When Hamas spokesmen deliver sermons in Palestinian mosques citing the religious duty of the faithful to slaughter “the Zionist occupiers” and Palestinian television broadcasts these sermons live; and when The Palestinian Authority Ministry of Higher Education introduces 12th grade textbooks denying the Holocaust ever happened, while the Prime Minister of Israel continues to conduct ‘business as usual’ with the Palestinian Authority President who either cannot or will not end Palestinian terrorism and has no intention of doing so, the perception of Israeli weakness is reinforced.

When the Prime Minister of Israel gives his approval to the training and arming of the Hamas-dominated Palestinian security services knowing from past experience the probability that both will, at some point in the near future, be turned against IDF soldiers, the perception of Israeli weakness is reinforced.

When the Saudi Initiative (which includes, inter alia, a call for the “right of return of Palestinian refugees”) is presented to Israel as “non-negotiable” and the government of Israel responds that the Initiative is “interesting”, the perception of Israeli weakness is reinforced.

When Israeli security sources document that Hamas is preparing for war, and is constructing tunnels and underground concrete bunkers along the lines of Hezbollah’s fortifications in southern Lebanon; that it is being financed by and armed with advanced weaponry from Iran, and is providing missiles for Islamic Jihad’s attacks on Israel, all being done openly and without fear of Israeli retribution or the destruction of their entire political infrastructure, the perception of Israeli weakness is reinforced.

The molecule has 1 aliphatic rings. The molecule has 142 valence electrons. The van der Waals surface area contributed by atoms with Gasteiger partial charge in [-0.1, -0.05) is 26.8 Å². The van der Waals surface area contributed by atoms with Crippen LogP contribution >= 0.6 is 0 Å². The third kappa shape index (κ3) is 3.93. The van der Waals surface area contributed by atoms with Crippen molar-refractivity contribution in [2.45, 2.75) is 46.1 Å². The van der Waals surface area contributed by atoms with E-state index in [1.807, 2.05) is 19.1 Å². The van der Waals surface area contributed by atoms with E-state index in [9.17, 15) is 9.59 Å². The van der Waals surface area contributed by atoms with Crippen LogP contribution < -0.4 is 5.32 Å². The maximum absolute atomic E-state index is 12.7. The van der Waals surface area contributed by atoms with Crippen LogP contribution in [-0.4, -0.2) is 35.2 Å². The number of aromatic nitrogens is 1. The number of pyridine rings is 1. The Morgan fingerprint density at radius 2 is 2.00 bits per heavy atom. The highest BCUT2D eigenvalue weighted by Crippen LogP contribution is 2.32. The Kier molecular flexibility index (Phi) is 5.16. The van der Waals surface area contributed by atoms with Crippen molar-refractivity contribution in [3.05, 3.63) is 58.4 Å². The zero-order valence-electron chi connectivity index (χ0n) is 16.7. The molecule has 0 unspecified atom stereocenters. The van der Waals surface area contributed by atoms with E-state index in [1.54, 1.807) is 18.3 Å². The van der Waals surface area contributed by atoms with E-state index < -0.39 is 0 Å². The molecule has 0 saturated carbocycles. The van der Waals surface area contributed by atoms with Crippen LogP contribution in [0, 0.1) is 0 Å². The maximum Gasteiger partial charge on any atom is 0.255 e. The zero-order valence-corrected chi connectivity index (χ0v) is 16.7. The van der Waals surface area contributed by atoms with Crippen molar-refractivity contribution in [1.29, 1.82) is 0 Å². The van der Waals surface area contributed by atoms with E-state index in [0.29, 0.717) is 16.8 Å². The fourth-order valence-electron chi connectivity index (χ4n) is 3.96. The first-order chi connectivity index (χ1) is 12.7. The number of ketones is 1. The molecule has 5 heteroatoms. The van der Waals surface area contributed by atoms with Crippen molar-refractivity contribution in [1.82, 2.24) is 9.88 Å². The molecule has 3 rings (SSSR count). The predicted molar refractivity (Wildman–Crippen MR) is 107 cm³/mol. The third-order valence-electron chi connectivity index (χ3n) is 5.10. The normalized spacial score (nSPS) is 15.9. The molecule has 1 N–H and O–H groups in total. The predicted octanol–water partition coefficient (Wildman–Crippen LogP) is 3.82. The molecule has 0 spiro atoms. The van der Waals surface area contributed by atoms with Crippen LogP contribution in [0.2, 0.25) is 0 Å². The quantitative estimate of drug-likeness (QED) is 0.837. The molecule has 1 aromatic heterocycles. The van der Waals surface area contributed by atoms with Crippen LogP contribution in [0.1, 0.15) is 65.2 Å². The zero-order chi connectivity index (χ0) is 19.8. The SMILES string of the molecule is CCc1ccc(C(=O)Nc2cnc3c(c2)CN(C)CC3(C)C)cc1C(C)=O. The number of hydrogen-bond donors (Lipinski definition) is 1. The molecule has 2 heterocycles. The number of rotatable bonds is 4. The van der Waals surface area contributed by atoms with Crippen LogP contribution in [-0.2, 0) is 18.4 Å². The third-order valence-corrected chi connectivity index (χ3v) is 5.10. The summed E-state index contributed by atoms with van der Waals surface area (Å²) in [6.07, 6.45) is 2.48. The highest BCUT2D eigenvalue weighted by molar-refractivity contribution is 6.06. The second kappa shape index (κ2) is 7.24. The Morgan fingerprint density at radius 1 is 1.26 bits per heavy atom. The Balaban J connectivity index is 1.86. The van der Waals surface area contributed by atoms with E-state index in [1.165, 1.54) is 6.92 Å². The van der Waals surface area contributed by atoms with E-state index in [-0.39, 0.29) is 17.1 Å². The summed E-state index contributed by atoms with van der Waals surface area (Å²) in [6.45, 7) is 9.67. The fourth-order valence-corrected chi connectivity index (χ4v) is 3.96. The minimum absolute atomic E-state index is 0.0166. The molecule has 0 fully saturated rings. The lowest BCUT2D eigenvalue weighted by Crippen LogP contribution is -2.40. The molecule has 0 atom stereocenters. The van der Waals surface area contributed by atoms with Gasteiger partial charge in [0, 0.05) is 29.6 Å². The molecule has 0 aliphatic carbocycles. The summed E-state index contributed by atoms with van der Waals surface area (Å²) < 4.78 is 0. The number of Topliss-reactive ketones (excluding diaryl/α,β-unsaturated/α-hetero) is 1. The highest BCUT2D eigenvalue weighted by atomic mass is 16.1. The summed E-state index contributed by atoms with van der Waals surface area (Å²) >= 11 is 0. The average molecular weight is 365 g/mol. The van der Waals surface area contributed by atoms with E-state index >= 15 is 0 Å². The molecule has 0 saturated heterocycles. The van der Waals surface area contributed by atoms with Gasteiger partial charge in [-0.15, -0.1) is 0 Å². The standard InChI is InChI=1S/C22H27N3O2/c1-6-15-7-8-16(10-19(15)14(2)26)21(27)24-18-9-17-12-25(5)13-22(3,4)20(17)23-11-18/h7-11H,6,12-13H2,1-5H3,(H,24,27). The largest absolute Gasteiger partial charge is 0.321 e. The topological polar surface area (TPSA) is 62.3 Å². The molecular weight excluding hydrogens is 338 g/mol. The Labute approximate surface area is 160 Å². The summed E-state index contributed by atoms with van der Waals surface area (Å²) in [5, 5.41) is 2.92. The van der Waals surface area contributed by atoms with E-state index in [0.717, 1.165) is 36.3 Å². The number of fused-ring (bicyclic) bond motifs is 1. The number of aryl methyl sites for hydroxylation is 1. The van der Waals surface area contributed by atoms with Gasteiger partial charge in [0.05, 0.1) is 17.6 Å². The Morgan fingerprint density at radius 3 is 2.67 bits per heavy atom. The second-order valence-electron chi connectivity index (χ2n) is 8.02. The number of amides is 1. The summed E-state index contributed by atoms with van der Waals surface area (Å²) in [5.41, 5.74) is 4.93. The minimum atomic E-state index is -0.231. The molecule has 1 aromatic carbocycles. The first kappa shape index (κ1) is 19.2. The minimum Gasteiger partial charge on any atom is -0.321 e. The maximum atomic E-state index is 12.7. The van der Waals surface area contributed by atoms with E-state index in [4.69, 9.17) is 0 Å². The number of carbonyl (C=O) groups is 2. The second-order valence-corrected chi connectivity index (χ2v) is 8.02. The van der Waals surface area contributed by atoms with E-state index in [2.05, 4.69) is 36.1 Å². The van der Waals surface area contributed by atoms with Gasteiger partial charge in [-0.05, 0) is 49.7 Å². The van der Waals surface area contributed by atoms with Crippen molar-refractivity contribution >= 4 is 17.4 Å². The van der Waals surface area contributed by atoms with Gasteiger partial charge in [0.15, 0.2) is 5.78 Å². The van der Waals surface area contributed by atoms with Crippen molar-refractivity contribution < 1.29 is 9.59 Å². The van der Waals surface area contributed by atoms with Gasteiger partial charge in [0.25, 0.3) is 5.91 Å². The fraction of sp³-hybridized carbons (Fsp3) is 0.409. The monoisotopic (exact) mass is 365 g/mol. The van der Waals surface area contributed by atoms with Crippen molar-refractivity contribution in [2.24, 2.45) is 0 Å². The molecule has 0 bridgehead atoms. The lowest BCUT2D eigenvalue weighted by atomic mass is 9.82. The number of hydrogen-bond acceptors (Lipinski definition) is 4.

When senior Israeli defense officials warn of an unprecedented missile build-up on the Syrian side of the Golan Heights while the government of Israel continues to signal a secret willingness to discuss the Golan Heights issue with them, the perception of Israeli weakness is reinforced. In the Middle East, if history is any judge, this perception will inevitably lead to all-out war.

In democratic societies, seeking a resolution of international issues through negotiation, mediation and compromise is considered standard diplomatic practice. But in the Arab Middle East where the lines between the interests of secular nationalists (who seek the establishment of a viable, stable Palestinian state) and radical Islamists (who want an Islamic Palestinian state and a Middle East judenrein) no longer exist, any effort at compromise is seen merely as an opportunity to vanquish and exploit the weaker adversary.

The probability is that Israel’s enemies in Gaza, the West Bank, Lebanon, Syria and Iran have incorrectly concluded that Israeli resolve is faltering and that its fighting spirit can be broken. That perception is not only wrong, it is dangerous. Today, Israel is hearing the same ‘extermination rhetoric’ it heard four decades ago in the months and weeks preceding the Six-Day War. What we are witnessing, unfortunately, is a tragic replay of history – tragic because this false perception of Israeli weakness will end only when the perception of Israeli invincibility has been restored in the minds of Israel’s enemies. Unfortunately, as has so often been the case throughout history, it will take a major war to do it.